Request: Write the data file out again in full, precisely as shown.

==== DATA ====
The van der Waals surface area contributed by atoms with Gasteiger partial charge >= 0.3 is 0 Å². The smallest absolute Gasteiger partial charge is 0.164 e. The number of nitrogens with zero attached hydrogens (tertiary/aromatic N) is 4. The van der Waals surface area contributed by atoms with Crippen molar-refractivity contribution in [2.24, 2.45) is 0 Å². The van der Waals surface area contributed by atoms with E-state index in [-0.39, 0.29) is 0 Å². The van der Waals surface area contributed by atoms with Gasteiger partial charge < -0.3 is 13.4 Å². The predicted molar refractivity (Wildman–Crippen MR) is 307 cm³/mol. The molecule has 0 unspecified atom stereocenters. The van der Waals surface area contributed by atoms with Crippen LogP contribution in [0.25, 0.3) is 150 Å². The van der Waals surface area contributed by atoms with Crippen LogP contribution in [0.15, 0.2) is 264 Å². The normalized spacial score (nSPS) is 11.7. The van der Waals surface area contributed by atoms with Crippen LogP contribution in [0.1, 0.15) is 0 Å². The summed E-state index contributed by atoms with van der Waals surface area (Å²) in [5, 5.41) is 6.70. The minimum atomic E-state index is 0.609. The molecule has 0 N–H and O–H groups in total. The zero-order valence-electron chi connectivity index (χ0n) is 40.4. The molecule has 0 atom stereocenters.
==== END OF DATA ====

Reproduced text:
The van der Waals surface area contributed by atoms with Gasteiger partial charge >= 0.3 is 0 Å². The smallest absolute Gasteiger partial charge is 0.164 e. The number of nitrogens with zero attached hydrogens (tertiary/aromatic N) is 4. The van der Waals surface area contributed by atoms with Crippen molar-refractivity contribution in [2.24, 2.45) is 0 Å². The van der Waals surface area contributed by atoms with E-state index in [-0.39, 0.29) is 0 Å². The van der Waals surface area contributed by atoms with Gasteiger partial charge < -0.3 is 13.4 Å². The predicted molar refractivity (Wildman–Crippen MR) is 307 cm³/mol. The molecule has 0 unspecified atom stereocenters. The van der Waals surface area contributed by atoms with Crippen LogP contribution in [0.25, 0.3) is 150 Å². The van der Waals surface area contributed by atoms with Crippen LogP contribution in [0.15, 0.2) is 264 Å². The normalized spacial score (nSPS) is 11.7. The van der Waals surface area contributed by atoms with Crippen LogP contribution in [0.1, 0.15) is 0 Å². The summed E-state index contributed by atoms with van der Waals surface area (Å²) in [5, 5.41) is 6.70. The minimum atomic E-state index is 0.609. The molecule has 0 N–H and O–H groups in total. The zero-order valence-electron chi connectivity index (χ0n) is 40.4. The molecule has 0 atom stereocenters.